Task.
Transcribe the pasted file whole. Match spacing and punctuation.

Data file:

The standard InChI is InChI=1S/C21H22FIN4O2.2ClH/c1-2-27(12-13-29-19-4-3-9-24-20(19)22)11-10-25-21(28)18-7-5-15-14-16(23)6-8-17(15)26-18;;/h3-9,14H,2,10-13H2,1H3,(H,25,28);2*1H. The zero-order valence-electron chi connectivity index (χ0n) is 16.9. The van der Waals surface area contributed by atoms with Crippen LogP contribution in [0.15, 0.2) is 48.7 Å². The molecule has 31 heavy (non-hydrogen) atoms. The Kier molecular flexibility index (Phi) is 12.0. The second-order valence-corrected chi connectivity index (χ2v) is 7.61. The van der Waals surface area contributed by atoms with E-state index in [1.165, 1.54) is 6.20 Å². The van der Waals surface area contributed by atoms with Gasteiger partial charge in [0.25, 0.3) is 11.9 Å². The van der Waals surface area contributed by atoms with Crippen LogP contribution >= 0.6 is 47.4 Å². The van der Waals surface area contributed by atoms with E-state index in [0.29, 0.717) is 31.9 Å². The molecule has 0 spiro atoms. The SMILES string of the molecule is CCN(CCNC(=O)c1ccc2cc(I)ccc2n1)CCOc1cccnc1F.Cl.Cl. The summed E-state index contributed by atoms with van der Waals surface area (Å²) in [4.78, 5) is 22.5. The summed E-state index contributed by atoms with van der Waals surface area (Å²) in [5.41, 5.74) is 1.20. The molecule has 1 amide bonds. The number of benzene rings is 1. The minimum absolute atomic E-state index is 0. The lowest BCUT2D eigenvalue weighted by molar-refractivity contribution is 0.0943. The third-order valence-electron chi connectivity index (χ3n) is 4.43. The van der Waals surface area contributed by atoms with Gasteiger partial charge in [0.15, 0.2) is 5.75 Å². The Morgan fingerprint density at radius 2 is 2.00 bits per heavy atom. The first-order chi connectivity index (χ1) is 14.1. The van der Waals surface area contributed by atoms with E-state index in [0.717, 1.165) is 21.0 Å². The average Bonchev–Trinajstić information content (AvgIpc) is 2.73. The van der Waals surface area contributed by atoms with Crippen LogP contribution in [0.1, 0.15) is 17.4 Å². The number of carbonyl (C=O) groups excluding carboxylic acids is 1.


The standard InChI is InChI=1S/C21H22FIN4O2.2ClH/c1-2-27(12-13-29-19-4-3-9-24-20(19)22)11-10-25-21(28)18-7-5-15-14-16(23)6-8-17(15)26-18;;/h3-9,14H,2,10-13H2,1H3,(H,25,28);2*1H. The zero-order valence-electron chi connectivity index (χ0n) is 16.9. The van der Waals surface area contributed by atoms with Crippen LogP contribution in [0.15, 0.2) is 48.7 Å². The molecule has 31 heavy (non-hydrogen) atoms. The Kier molecular flexibility index (Phi) is 12.0. The second-order valence-corrected chi connectivity index (χ2v) is 7.61. The van der Waals surface area contributed by atoms with E-state index in [1.165, 1.54) is 6.20 Å². The van der Waals surface area contributed by atoms with Gasteiger partial charge in [0.25, 0.3) is 11.9 Å². The van der Waals surface area contributed by atoms with Crippen LogP contribution >= 0.6 is 47.4 Å². The van der Waals surface area contributed by atoms with E-state index in [0.29, 0.717) is 31.9 Å². The molecule has 0 spiro atoms. The SMILES string of the molecule is CCN(CCNC(=O)c1ccc2cc(I)ccc2n1)CCOc1cccnc1F.Cl.Cl. The summed E-state index contributed by atoms with van der Waals surface area (Å²) in [4.78, 5) is 22.5. The summed E-state index contributed by atoms with van der Waals surface area (Å²) in [5.41, 5.74) is 1.20. The molecule has 1 amide bonds. The number of benzene rings is 1. The minimum absolute atomic E-state index is 0. The lowest BCUT2D eigenvalue weighted by molar-refractivity contribution is 0.0943. The third-order valence-electron chi connectivity index (χ3n) is 4.43. The van der Waals surface area contributed by atoms with Gasteiger partial charge in [0.15, 0.2) is 5.75 Å². The Morgan fingerprint density at radius 2 is 2.00 bits per heavy atom. The first-order chi connectivity index (χ1) is 14.1. The van der Waals surface area contributed by atoms with E-state index in [0.717, 1.165) is 21.0 Å². The average Bonchev–Trinajstić information content (AvgIpc) is 2.73. The van der Waals surface area contributed by atoms with Crippen LogP contribution in [0.1, 0.15) is 17.4 Å². The number of carbonyl (C=O) groups excluding carboxylic acids is 1.